Evan Minniti staff writer
Clubs provide an important service for students on campus. They introduce students to new causes, new opportunities. They can help fundraise for charities, set up interesting events, set up jobs or internships, and teach students new ideas. With that said, it seems that many clubs prefer to entice people to come to their meetings with free food, and not with the content of their meetings.
A Highlights poll found that 17.5 percent of respondents listed free food as a reason for attending a club meeting.There is a significant problem here: instead of getting a smaller number of students who actually care about the club and its goals, they get a large number of students who are just hungry. However, many club leaders say this is a legitimate strategy for success in a club.
“A lot of kids have unlocked potential…we wanted to grab that potential and help them be the best person they could be, the best financial person they could be. In order to do that, we had to bring them in and the way we did that was by bringing Sprinkles, and by bringing Diddy Riese cookies. Our meetings kept them coming,” Real Estate Club co-founder Daniel Hanasab said.
In addition, fellow co-founder Jonathan Meshkani believes that if his club stopped providing food, a significant amount of students would still want to come to their meetings.
“I think the food and the extra credit policy have helped us distinguish [between] who actually wants to join our club and who is actually coming to get the food. If, for example, we stopped offering the food and the extra credit, we would still have these determined kids…who are willing to come to our club meetings, food or not, extra credit or not,” Meshkani said.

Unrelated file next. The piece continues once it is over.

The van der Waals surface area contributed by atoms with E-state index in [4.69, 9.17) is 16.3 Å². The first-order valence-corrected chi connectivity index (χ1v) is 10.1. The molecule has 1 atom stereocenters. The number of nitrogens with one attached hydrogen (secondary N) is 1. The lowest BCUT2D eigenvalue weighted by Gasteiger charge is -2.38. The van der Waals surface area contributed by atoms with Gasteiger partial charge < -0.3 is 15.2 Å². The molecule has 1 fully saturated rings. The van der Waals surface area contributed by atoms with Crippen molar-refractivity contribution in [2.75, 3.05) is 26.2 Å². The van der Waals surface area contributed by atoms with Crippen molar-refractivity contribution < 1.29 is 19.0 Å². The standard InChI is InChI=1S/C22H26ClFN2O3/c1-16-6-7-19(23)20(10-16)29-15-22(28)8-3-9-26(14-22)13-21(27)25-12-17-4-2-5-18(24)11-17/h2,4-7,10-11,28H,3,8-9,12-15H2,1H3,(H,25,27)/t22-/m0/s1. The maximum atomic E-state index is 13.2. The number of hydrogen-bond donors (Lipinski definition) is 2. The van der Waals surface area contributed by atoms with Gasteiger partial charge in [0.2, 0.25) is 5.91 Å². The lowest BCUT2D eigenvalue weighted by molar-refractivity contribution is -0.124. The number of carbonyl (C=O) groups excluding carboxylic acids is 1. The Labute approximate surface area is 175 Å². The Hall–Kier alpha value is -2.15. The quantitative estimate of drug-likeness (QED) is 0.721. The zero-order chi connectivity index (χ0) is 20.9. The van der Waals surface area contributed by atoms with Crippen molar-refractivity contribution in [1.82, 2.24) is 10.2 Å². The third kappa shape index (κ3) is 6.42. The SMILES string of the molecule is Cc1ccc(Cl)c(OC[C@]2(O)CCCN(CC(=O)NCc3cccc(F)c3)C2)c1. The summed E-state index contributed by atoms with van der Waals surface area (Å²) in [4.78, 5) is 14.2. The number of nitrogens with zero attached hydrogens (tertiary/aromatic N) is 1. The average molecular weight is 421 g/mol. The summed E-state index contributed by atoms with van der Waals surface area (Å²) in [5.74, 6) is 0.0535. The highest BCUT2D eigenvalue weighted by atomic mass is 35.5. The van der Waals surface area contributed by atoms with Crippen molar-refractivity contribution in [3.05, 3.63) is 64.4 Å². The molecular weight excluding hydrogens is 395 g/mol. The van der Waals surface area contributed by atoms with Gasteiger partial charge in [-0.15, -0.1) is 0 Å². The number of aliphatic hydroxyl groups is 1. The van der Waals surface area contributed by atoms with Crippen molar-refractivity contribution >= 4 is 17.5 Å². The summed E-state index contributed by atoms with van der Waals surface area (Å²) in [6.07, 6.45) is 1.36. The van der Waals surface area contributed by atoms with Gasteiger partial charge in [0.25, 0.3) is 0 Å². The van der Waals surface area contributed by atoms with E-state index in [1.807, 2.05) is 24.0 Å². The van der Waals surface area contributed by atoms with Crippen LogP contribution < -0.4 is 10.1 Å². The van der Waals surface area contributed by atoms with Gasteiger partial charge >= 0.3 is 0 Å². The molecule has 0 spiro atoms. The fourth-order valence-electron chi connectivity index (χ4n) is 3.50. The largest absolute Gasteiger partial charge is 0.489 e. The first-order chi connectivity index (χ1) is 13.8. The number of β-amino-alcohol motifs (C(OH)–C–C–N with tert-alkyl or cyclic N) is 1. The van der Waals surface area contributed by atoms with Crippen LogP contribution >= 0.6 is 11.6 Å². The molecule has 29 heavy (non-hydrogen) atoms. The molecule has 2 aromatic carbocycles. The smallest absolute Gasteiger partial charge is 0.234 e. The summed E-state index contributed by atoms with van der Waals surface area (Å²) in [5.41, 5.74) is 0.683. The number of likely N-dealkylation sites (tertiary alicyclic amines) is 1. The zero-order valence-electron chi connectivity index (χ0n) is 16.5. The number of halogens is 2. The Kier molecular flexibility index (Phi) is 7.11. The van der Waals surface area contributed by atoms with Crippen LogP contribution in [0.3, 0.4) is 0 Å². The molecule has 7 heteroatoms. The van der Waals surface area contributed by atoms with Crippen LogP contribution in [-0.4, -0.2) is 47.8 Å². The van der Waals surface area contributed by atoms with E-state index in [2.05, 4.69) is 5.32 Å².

Meshkani isn’t necessarily wrong. With a combination of the good leadership and advertising, a club may be able to be successful without using food as an incentive. However, it seems like most clubs aren’t interested in doing that. They often prefer a cheap way out by providing free food on campus. Active clubs like Real Estate can provide a positive example to other clubs by not offering free food at their meetings.
By actively putting up flyers and advertisements and contacting student news sources like Highlights and KBEV, clubs can properly get the exposure they deserve without having to make silly shortcuts along the way.
Read about “Clubs work towards success“.